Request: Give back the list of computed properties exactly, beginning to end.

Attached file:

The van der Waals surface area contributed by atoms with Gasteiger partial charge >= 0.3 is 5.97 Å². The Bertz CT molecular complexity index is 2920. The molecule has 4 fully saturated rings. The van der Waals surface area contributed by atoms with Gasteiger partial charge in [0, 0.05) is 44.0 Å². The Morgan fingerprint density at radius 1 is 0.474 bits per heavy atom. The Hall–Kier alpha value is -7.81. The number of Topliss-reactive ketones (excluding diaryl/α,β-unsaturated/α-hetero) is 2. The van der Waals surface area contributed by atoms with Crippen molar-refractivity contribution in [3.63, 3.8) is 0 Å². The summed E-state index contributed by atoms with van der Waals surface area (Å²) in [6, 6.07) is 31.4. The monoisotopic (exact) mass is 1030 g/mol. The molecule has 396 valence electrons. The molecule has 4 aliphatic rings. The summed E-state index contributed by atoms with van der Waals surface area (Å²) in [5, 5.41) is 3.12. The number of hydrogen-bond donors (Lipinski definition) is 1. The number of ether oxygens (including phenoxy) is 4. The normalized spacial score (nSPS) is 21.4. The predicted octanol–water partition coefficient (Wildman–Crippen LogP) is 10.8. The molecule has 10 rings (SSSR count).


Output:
The van der Waals surface area contributed by atoms with Gasteiger partial charge >= 0.3 is 5.97 Å². The Bertz CT molecular complexity index is 2920. The molecule has 4 fully saturated rings. The van der Waals surface area contributed by atoms with Gasteiger partial charge in [0, 0.05) is 44.0 Å². The Morgan fingerprint density at radius 1 is 0.474 bits per heavy atom. The Hall–Kier alpha value is -7.81. The number of Topliss-reactive ketones (excluding diaryl/α,β-unsaturated/α-hetero) is 2. The van der Waals surface area contributed by atoms with Crippen molar-refractivity contribution in [3.63, 3.8) is 0 Å². The summed E-state index contributed by atoms with van der Waals surface area (Å²) in [6, 6.07) is 31.4. The monoisotopic (exact) mass is 1030 g/mol. The molecule has 396 valence electrons. The molecule has 4 aliphatic rings. The summed E-state index contributed by atoms with van der Waals surface area (Å²) in [5, 5.41) is 3.12. The number of hydrogen-bond donors (Lipinski definition) is 1. The number of ether oxygens (including phenoxy) is 4. The normalized spacial score (nSPS) is 21.4. The predicted octanol–water partition coefficient (Wildman–Crippen LogP) is 10.8. The molecule has 10 rings (SSSR count).